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This 2019 paper states that all the current image classification models are actually doing the same thing, i.e. classifying jumbled image patches. The reason is that they are weak at peaking up long-range dependencies (relations between pixels far away). As a result, breaking these dependencies by shuffling the image patches does not affect them substantially. Here is a post that explains the findings and the BagNet method that suits your need.
CNNs are indeed state-of-the-art in computer vision for image recognition, categorization, and classification. Simply taking the jumbled images and learning a mapping from them to the label via a CNN is likely to be the most straightforward and likely to work approach.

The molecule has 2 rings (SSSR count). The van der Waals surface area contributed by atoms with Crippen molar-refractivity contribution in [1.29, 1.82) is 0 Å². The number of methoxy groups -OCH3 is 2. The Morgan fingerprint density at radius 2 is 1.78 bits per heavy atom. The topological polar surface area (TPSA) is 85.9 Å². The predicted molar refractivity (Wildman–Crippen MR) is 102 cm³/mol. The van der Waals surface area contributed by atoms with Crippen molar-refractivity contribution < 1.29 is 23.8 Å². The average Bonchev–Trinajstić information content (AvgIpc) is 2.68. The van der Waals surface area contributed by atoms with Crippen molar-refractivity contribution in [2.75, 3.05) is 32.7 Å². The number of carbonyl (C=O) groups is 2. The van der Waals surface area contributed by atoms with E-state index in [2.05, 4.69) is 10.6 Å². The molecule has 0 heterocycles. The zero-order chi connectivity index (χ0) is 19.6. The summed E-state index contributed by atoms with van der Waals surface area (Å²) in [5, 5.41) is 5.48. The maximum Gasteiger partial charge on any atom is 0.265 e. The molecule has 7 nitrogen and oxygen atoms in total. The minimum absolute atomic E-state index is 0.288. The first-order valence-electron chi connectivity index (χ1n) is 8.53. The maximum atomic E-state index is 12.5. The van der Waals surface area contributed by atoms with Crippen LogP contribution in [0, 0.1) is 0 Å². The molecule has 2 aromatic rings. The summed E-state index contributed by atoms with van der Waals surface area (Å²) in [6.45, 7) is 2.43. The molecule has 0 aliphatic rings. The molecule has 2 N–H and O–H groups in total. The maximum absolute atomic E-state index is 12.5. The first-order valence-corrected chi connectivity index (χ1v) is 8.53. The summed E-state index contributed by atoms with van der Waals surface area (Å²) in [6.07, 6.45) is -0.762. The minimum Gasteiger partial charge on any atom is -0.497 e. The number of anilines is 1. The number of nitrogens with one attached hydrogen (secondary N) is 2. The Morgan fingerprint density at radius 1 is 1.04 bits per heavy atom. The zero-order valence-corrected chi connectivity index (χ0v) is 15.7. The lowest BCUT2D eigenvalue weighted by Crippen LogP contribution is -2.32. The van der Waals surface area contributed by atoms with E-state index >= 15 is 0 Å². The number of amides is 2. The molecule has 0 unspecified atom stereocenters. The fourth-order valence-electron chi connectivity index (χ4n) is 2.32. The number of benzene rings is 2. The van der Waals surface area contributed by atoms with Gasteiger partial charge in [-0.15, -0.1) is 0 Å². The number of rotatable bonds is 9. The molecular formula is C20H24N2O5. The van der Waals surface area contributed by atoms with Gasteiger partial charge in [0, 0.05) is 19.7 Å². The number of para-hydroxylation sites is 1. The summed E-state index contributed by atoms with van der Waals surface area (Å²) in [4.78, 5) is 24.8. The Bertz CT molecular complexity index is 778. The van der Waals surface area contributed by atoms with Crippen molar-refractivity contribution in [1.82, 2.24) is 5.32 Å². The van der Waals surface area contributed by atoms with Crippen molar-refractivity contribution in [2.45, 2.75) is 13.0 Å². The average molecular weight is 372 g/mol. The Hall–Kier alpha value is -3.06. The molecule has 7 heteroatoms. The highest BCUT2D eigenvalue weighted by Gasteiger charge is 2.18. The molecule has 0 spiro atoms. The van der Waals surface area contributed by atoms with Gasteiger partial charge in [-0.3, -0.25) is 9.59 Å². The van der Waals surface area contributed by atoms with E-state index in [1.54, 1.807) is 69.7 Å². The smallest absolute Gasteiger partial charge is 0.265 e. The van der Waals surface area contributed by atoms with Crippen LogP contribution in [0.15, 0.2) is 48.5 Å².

One thing missing from the above idea for problems where the label one is trying to learn relies on some global structurally coherent aspects, which are destroyed during the scrambling. In this case, one can either try to learn to reconstruct the images (see below) or take every image and try several random rearrangements as input (per permuted image), and take, say, the prediction the network is most confident in.
Separately, if you want to reconstruct the jumbled images (i.e., solve the scrambled puzzle), there are some recent papers looking at how to do exactly that. E.g.,